Time for an Upgrade?
What is your Mantra?
Before you answer this question, you need to know that the definition of Mantra is “A sound, word or phrase that is repeated by someone who is praying or meditating. A word or phase that is repeated often and expresses their thoughts and beliefs.” Your mantra shapes your attitudes, beliefs, and, most importantly, your health. As you think about your mantra (or inner self-talk), consider if it is helping you or holding you back. Is it positive or negative?
Living the Dream
Having an upbeat, positive attitude can really be a challenge when you live with a chronic disease, like diabetes, but it is so important for your overall health. Find what makes you happy and joyful – focus on that. Think about the challenges in your life – focus on how you can change or improve the situation.
Improving your Resilience
Learning how to become more flexible in attitude as well as physical is important. Our resilience or flexibility is what allows us to “bounce back” when we feel under pressure or overwhelmed with life. Some days are easy and some days are hard but how we approach them is the most important skill in our personal tool box.
Negative thinking brings us down and prevents us from accomplishing our goals. When we focus on the Positive then our entire outlook on life improves and we can overcome the challenges that come our way!
Small steps lead to Big changes
Creating a new healthy habit, like getting 30 minutes of exercise daily, as part of your regular routine is easy to do. Instead of being overwhelmed with 30 minutes at one time, break it down into 10 minute segments over the course of the day. Get all 3 segments in and you got your 30 minutes – Hooray!
Having a strong team of cheerleaders (family and friends) and coaches (health care team) makes the daily game of life easier to play especially during stressful times. Remember that help is only a phone call, text message or email away!
Kindness is Key
Paying it forward or random acts of kindness improve your mindset and promotes positivity which in turn makes us more resilient to challenges that may appear in front of us. Being kind to others and yourself is important.
“The Journey of a Thousand Miles Begins with a Single Step.” ~Confucius
ABCs are important (Part one of a 3-part series)
Learning your ABCs is the first step in being able to read. Understanding how preventive actions you take now will benefit you in the future is called “Reducing Risks” in our AADE7 which is the core of all diabetes education programs. In part one of our 3- part series, the labs and measurements, which are considered the foundation for determining improvements and assessing your overall health risks, are covered.
This blood test measures your average blood glucose level over the past 2 to 3 months.
- For people with diabetes, the general recommendation is to have your A1c less than 7.0%.
- If you are on insulin or a sulfonylurea, have multiple health issues, and are over the age of 70, your provider may personalize this target in order to prevent hypoglycemia.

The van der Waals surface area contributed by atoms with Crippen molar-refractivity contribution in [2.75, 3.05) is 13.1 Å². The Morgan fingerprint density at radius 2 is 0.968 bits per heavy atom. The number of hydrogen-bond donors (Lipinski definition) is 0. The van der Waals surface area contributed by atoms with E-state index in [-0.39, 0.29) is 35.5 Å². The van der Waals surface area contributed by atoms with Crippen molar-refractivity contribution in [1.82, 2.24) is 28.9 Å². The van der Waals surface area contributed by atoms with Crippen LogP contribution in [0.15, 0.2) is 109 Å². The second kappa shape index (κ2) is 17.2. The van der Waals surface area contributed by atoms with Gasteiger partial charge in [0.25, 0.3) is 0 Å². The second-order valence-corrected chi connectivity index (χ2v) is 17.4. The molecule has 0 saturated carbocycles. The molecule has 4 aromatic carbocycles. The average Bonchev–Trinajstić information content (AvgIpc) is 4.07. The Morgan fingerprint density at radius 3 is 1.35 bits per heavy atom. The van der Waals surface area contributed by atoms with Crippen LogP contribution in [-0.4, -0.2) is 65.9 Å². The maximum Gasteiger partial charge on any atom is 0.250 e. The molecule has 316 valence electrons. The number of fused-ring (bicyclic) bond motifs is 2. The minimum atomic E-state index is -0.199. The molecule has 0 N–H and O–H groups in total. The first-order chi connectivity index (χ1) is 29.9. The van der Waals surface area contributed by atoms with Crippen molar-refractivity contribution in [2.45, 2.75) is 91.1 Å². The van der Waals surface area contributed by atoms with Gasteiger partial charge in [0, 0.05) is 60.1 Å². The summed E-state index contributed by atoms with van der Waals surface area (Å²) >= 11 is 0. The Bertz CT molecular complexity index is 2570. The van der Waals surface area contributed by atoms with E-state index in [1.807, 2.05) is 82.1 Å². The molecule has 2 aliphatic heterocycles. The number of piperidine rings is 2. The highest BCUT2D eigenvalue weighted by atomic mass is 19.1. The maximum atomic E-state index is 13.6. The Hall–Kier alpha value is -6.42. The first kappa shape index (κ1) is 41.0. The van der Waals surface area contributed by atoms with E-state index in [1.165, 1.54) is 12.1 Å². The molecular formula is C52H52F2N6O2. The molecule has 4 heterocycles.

- Any woman with diabetes who is planning a pregnancy should aim for an A1c less than 6.5%.
Cholesterol (Lipid Panel):
This blood test is used to measure your risk for heart disease and stroke. ADA suggests annual testing. Recommended levels for people with diabetes:
- LDL or “bad cholesterol” target <100 mg/dL for most, <70 mg/dL if you have heart disease
- HDL or “good cholesterol”) targets >40 for men; >50 for women
- Triglycerides <150 mg/dL
Blood Pressure (BP):
Diabetes increases the risk of hypertension (high BP) which increases the chances of heart disease, stroke, vision loss, and kidney disease.
- Everyone’s BP goal is less than 130/80 mmHg.
- If your BG is high, then it is recommended that you check your BP at home with an at-home BG monitor.
- If you have concerns, you should talk to your provider.
Body Mass Index (BMI):
A generalized measure of body fat based on your height and weight. Though the goal is to get to the Target range, even a modest 5-7% decrease in weight can lower your risk factors for many diseases including heart disease and certain cancers
- Target range for BMI is 18.5 to 24.9 kg/m2.
- Overweight 25.0 to 29.9 kg/m2
- Obesity is >30.0 kg/m2
Talk to your coach for more information about how you can start to reduce your risks. Small steps can lead to big changes.
Winter Survival Skills
The 80/20 Mantra
I understand that making healthier choices 80% of the time will help me to stay on the stable path of managing my blood sugars which will help lower risks of heart disease, kidney disease, stroke, and blindness.
A healthy eating plan includes at least 5 servings of non-starchy vegetables, 2 servings of fruit, 6 servings of carbs and a protein with each meal. This can be a challenge on ordinary days of the week, especially when the holidays and family parties arrive.
Survival strategy #1
Don’t feel guilty when 20% of the time you decide to enjoy a food or drink that is tasty and is a holiday treat. Choose wisely when “treating yourself.”
Survival strategy #2
When you bring the healthy option to the party then you will always have the “fall back” food that you can rely on.
Survival strategy #3
Keep your health goals in mind when you feel like you might overdo it. “Keep your eyes on the prize!”
Seasonal Fruits and Vegetables
Having healthy foods at your fingertips can help you to make better meal and snack choices every day. When choosing fresh fruits and vegetables, consider the season you are in.
Winter vegetables and fruits (listed below): Greens: Brussels sprouts, Cabbage, Collard greens, Kale, Swiss Chard, Celery
Roots: Beets, Carrots, Parsnips, Potatoes, Rutabagas, Sweet potatoes, Turnips and Yams
Alliums: Garlic, Leeks, Onions
Squash: Acorn, Buttercup, Butternut, Delicata, Hubbard, Kabocha, Pumpkin, and Spaghetti
Fruit: Apples, Avocados, Bananas, Grapefruit, Kiwifruit, Lemons, Limes, Oranges, Pears, and Pineapple